Enasidenib, a selective inhibitor of the mutated IDH2 enzyme, plus a hypomethylating agent led to an overall response rate (ORR) of 74% in patients with newly diagnosed IDH2-mutated myelodysplastic syndrome (MDS), according to a recent study.
Enasidenib is approved for use in patients with IDH2-mutated relapsed/refractory acute myeloid leukemia, but around 5% of patients with MDS have IDH2 mutations.
Courtney DiNardo, MD, MSCE, of The University of Texas MD Anderson Cancer Center, and colleagues conducted the two-arm multicenter study and published its findings in Blood Advances.
The study was designed to evaluate the safety and efficacy of enasidenib plus azacitidine for patients with newly diagnosed mutated-IDH2 MDS (n=27) and enasidenib monotherapy for patients with mutated-IDH2 MDS who previously received hypomethylating agent therapy (n=23). The median patient age was 73 years.
Patients treated with the combination treatment had an ORR of 74%, including a 70% composite complete response rate. The median time to best response was one month, with a median overall survival (OS) of 26 months. Patients received a median of four cycles (range, one to 32).
Patients treated with enasidenib alone had an ORR and composite complete response rate of 35%, with a complete response reported in 22% of patients. The median time to first response was 27 days and the median time to best response was 4.6 months (range, 2.7 to 2.6). The median OS was 20 months. Patients received a median of seven cycles (range, one to 29).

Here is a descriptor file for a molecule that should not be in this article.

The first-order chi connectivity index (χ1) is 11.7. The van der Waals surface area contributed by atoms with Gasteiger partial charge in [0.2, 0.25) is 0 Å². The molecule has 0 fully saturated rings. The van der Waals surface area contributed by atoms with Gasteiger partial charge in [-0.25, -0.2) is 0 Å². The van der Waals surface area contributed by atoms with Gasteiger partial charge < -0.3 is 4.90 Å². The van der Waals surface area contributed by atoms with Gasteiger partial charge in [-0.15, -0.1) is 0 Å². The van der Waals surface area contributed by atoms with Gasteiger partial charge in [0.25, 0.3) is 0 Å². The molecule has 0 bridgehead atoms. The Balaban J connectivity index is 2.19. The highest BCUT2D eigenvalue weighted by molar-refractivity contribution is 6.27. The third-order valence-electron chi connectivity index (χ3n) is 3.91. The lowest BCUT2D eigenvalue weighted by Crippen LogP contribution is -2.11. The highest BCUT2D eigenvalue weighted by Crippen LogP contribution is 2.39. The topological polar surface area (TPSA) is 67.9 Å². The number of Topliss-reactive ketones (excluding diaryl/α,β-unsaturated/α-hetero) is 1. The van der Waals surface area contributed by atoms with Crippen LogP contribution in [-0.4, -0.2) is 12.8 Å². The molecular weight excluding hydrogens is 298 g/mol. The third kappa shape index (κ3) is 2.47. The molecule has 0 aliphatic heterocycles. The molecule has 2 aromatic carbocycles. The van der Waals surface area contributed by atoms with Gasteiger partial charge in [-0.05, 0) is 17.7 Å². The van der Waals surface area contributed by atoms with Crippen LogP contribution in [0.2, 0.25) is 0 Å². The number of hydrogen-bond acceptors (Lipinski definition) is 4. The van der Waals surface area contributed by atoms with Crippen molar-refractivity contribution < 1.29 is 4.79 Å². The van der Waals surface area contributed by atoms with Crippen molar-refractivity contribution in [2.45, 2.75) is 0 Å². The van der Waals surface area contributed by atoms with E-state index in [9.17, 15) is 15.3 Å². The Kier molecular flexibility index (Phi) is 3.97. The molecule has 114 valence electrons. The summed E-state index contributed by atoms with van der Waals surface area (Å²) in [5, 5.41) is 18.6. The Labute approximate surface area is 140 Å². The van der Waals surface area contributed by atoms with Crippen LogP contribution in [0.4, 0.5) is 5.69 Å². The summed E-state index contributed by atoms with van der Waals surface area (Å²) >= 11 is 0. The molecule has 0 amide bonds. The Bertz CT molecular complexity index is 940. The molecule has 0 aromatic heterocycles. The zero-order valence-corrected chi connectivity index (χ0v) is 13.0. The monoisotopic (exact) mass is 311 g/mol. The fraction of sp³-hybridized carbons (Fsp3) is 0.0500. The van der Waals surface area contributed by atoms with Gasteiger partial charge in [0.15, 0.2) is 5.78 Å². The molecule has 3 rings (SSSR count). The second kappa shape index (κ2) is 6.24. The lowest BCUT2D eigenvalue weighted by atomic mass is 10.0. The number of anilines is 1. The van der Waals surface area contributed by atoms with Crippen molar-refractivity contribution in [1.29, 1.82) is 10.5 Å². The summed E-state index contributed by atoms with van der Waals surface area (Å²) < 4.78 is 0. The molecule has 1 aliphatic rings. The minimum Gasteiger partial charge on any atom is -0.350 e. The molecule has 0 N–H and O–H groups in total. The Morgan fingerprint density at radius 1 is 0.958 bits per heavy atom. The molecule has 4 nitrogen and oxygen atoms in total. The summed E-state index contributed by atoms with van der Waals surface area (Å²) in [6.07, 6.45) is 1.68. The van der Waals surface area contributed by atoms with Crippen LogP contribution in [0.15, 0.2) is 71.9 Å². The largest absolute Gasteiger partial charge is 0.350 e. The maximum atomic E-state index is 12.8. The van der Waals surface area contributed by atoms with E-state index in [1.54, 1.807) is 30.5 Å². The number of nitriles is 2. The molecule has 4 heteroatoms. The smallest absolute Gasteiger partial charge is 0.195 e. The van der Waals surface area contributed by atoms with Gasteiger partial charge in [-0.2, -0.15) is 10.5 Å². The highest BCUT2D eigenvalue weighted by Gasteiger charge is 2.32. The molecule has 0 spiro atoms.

Neutropenia was reported in 40% of patients, nausea was reported in 36% of patients, constipation was reported in 32% of patients, and fatigue was reported in 26% of patients. Hyperbilirubinemia from off-target UGT1A1 inhibition occurred in 14% of patients, and IDH-inhibitor-associated differentiation syndrome was reported in 16% of patients.
“Enasidenib is an effective treatment option for [mutated]-IDH2 MDS, both in combination with azacitidine for treatment-naïve high-risk MDS, and as a single agent after prior [hypomethylating agent] therapy,” Dr. DiNardo and colleagues concluded.
DiNardo CD, Venugopal S, Lachowiez CA, et al. Targeted therapy with the mutant IDH2 inhibitor enasidenib for high-risk IDH2-mutant myelodysplastic syndrome. Blood Adv. 2022. doi:10.1182/bloodadvances.2022008378